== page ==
Police seek vigilance, not vigilantes, in neighborhood watch
JANESVILLE—After a rash of break-ins around their north-side subdivision this summer, Mandy Tukiendorf and her neighbors started talking on their community Facebook group.
Looking for more help from Janesville Police, they decided to start a neighborhood watch organization for the subdivision, joining more than 150 other groups around the city.
On July 31, Tukiendorf and about 60 residents of her subdivision met with Officer Chad Sullivan, the department's neighborhood watch coordinator, who told them how important it is for police to have vigilant people on the lookout for crime in their neighborhoods.
“As citizens, we are kind of the eyes and ears for police when they're not there,” Tukiendorf said.
He also told the crowd about being “good witnesses” for police—giving accurate descriptions of people they think are suspicious, for instance.
A year and a half after neighborhood watch volunteer George Zimmerman shot unarmed teenager Trayvon Martin to death in a Florida gated community, Sullivan said what police don't want is someone trying to take the law into their own hands.
“We want a good witness—we don't want a person enforcing the law for us,” Sullivan said. “They're not trained for that.”
If someone sees something suspicious, Sullivan said, he or she should call police and make sure to note descriptive details: If it's a strange car, what is its license plate number? If it's an unfamiliar person, what kind of hairstyle do they have? Do they have any tattoos or facial hair?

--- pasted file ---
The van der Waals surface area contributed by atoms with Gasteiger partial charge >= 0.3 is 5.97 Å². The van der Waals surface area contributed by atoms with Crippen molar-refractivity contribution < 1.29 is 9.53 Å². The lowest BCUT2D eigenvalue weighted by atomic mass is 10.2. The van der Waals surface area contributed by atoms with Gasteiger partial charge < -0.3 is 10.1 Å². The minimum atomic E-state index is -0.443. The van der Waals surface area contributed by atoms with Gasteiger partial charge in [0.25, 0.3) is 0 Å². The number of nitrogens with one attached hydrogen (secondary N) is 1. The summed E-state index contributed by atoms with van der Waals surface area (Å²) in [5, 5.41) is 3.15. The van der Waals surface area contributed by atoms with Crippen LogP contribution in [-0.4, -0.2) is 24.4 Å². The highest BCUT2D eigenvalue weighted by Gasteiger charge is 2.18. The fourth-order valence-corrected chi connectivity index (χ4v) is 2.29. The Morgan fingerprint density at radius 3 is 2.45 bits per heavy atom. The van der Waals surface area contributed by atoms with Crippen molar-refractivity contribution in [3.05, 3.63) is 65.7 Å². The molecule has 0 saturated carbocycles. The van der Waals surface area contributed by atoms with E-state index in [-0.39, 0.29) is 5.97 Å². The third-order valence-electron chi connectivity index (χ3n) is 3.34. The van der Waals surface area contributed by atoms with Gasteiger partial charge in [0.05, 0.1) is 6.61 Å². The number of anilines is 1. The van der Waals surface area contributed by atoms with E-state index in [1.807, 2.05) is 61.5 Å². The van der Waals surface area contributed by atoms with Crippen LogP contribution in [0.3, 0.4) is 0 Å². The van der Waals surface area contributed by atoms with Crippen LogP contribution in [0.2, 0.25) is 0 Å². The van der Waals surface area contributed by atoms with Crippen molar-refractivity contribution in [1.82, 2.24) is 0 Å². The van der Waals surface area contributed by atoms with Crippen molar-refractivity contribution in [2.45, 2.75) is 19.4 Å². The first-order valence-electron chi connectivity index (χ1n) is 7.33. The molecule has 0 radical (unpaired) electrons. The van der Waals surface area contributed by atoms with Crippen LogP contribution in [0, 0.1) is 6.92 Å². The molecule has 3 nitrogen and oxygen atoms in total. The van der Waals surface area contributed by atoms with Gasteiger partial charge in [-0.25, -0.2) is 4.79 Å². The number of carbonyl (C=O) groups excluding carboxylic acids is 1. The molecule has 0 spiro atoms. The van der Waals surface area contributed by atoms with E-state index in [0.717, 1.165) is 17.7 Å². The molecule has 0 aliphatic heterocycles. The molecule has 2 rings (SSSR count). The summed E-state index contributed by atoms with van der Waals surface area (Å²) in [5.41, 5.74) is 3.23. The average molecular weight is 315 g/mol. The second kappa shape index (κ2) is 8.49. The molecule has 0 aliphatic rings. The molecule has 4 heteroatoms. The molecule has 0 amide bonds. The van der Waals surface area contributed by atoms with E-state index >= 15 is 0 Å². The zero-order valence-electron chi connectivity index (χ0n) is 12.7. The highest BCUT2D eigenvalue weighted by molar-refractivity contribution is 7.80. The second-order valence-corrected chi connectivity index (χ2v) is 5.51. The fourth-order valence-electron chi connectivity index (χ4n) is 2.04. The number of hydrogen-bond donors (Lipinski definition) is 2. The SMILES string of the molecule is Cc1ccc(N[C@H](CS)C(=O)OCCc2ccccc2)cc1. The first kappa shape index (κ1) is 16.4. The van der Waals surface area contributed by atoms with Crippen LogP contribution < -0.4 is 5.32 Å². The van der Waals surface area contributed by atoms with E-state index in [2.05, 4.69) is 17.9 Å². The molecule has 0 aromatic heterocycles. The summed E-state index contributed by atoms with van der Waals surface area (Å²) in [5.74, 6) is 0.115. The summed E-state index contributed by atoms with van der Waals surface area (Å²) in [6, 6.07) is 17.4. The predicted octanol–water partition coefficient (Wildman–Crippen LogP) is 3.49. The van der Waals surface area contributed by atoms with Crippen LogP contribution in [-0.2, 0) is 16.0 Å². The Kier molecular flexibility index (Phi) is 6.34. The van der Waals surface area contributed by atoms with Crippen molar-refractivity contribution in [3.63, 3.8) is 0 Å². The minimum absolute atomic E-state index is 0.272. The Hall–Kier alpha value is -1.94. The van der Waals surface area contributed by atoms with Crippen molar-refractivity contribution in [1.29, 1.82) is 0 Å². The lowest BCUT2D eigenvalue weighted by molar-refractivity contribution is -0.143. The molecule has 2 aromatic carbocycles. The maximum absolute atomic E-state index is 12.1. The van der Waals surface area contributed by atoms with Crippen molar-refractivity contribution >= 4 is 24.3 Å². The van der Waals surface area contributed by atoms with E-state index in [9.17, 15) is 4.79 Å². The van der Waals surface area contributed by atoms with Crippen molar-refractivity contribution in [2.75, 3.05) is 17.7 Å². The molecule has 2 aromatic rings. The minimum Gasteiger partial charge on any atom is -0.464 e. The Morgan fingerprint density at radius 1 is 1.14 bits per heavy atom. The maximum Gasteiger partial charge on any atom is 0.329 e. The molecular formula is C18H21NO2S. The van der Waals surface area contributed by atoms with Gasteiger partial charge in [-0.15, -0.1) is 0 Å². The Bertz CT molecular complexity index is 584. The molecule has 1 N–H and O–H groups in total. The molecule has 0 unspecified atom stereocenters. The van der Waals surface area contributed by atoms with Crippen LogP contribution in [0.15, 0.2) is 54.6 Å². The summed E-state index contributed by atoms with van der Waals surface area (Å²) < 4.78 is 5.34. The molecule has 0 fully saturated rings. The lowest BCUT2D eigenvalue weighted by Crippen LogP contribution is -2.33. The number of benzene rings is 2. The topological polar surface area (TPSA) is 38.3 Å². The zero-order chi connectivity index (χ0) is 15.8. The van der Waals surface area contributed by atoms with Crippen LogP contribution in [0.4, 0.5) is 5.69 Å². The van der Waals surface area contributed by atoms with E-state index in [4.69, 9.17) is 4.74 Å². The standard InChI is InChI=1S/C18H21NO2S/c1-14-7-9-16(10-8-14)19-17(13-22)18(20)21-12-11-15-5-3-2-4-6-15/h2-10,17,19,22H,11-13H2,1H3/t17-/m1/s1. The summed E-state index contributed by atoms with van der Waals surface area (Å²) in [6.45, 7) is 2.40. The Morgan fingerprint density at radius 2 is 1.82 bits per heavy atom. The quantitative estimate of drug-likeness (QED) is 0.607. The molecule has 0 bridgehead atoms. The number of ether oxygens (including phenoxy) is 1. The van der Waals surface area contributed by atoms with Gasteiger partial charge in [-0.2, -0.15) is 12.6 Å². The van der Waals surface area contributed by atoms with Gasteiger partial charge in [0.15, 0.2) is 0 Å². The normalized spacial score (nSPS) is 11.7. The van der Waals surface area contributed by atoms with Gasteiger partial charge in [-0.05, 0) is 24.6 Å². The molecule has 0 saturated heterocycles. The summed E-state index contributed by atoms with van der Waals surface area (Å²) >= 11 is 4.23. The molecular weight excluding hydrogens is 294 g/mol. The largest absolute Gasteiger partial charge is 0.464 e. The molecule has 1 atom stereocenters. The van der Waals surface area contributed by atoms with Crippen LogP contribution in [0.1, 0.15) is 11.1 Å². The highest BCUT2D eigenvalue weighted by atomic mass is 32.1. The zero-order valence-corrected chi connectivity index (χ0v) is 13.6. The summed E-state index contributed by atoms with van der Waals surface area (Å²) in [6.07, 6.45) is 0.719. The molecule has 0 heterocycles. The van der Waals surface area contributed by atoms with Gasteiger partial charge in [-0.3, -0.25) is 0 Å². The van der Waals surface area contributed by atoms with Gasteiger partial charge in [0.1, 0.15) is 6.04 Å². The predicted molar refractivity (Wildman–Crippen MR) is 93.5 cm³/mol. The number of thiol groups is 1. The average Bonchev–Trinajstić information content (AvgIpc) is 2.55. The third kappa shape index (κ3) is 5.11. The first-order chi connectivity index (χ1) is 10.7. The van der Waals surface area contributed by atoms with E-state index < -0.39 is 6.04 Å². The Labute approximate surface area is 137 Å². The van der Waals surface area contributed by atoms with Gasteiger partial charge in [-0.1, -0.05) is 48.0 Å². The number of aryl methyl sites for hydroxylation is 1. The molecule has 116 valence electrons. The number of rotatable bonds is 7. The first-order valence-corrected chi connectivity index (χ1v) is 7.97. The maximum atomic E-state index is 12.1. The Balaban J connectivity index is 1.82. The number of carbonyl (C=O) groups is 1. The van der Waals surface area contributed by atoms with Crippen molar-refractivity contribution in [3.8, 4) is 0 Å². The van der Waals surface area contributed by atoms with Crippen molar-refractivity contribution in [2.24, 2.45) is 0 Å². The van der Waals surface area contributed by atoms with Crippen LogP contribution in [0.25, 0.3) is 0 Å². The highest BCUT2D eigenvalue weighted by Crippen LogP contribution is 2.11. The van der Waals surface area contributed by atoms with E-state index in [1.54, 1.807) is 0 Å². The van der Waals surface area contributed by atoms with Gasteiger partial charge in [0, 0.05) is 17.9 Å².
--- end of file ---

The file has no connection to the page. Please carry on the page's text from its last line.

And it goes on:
He tells people police don't want a citizen trying to go above and beyond to stop crime, and to “never, ever, ever, ever” confront someone.
“That's not a good way to handle neighborhood watch in my opinion,” he said.
When done right, though, the program can be a valuable asset for cops who often find themselves stretched thin, bouncing from neighborhood to neighborhood, Sullivan said.
Ideally, officers could spend all the time they needed on community-oriented policing, he said, learning what's normal—and what isn't—on every block in the city.
In reality, though, policing is “call-oriented,” Sullivan said, which makes neighborhood watch groups all the more valuable to officers.
It can also help the neighborhood itself.
Like Tukiendorf, Mary Borgia started a neighborhood watch group in her subdivision after a series of break-ins a few years ago.
She also has an active neighborhood Facebook page, which Sullivan said has helped residents share information and stay informed.
Now Borgia and her neighbors meet once a year with Sullivan, chatting over pizza and sodas about what they're noticing and how they can respond to crime.
The group members get to know each other as well, finding out who can babysit or who can help mow a neighbor's lawn if someone gets sick.
Neighborhood watch has helped bring the subdivision together, Borgia said.
“We all help each other,” she said. “That's the way it should be, not just watching your house but watching over you and helping you too.”